The Jungle Cat

Scientific Name: Felis chaus
IUCN Status: Least Concern
Weight: 5-27 pounds

Wildcat Portrait

Description:

The Jungle Cat is the largest of the Felis cats, with a tall slender build, long legs, and a fairly short, banded tail measuring around a third of the body length. The head is relatively compact with large, triangular ears topped with short, sometimes indistinct dark tufts. They are uniformly coloured, typically light to dark tawny with greyish, gold or rusty tones. The body is faintly marked with indistinct stripping or spots that are entirely absent in some individuals. The lower limbs and tail are more distinctively marked with dark blotches and banding. The face is lightly marked with indistinct cheek and forehead stripes and, typically a distinctive, bright white muzzle and chin. Up to 6 subspecies have been described based largely on superficial differences, especially in pelage, which varies within and between populations

Prey:

The Jungle Cat feeds primarily on small mammals weighing less than 1kg. They are relatively powerfully built and occasionally take larger mammals including coypu, weighing about 5-9kg. Depending on location, other prey sources include hares, gazelles, wild boar piglets, birds, reptiles, amphibians, and a wide variety of fish.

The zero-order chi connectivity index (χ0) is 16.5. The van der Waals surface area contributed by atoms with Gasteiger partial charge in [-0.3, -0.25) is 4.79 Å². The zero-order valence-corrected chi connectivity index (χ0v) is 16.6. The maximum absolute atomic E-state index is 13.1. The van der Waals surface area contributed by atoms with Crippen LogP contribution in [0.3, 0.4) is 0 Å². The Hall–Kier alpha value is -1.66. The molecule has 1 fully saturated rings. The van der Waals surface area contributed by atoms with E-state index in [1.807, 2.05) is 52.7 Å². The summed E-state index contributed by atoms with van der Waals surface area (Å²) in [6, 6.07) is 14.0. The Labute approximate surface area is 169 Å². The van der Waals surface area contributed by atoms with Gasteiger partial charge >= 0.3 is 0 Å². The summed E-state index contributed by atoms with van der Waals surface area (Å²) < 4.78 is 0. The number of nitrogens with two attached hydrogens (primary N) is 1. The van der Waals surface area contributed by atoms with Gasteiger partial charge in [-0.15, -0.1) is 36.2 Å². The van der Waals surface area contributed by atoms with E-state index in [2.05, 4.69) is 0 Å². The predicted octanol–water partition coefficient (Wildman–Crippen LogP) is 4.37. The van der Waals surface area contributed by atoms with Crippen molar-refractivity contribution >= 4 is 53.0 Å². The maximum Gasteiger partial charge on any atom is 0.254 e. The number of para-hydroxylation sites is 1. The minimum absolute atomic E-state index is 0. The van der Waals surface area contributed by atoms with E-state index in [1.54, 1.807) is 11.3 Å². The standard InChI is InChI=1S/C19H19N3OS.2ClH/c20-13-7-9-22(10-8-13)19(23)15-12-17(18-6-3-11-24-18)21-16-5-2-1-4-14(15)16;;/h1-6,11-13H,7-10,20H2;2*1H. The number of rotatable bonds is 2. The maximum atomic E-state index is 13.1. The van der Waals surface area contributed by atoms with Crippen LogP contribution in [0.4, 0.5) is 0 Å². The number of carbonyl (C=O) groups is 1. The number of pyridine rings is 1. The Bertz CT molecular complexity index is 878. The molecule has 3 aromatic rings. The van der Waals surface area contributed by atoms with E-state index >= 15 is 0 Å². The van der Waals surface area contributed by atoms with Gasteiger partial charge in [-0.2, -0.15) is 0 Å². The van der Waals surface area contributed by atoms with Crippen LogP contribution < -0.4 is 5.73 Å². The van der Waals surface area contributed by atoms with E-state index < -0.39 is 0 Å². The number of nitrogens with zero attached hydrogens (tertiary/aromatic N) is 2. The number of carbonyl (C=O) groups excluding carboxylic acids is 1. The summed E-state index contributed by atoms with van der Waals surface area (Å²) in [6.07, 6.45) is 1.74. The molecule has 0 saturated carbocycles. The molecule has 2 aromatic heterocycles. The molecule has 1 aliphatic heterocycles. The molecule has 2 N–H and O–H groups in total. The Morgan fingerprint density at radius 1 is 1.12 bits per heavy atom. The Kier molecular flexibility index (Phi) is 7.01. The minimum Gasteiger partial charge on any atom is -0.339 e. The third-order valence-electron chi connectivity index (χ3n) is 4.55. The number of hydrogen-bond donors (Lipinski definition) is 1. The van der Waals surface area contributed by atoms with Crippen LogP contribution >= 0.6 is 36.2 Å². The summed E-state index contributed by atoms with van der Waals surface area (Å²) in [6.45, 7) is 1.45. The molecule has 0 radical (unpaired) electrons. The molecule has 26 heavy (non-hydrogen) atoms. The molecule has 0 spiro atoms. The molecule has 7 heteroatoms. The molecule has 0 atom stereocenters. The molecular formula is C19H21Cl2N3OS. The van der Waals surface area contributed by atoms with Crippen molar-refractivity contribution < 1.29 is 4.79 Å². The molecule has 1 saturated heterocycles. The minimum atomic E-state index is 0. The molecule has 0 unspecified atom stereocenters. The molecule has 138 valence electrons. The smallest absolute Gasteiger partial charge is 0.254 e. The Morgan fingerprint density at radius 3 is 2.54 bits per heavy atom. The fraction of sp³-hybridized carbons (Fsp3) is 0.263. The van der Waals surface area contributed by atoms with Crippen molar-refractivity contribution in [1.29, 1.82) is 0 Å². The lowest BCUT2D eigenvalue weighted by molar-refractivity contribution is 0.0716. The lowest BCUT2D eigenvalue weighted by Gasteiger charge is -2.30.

Habitat and Distribution:

The Jungle Cat has an extensive but patchy range from Vietnam and southern China to western Turkey and Egypt. The species’ stronghold is south Asia. The small portion in Africa is restricted to Egypt on the Mediterranean coast, along the Nile River Valley from the delta to Aswan, and in a scattering of oases west of the Nile. Despite the name, the Jungle Cat avoids dense forested habitats and closed canopy rainforests. They prefer well-watered and dense reedbeds, grassland, and shrubland associated with swamps, wetlands, marshes, open forests, and coasts.

Biology:

The Jungle Cat reproduction and demography is poorly known from the wild. It is thought that the species breed seasonally, which is credible d=for parts of the range with climatic extremes. Gestation is between 63-66 days. Litter size is usually 2-3 kittens, exceptionally up to 6.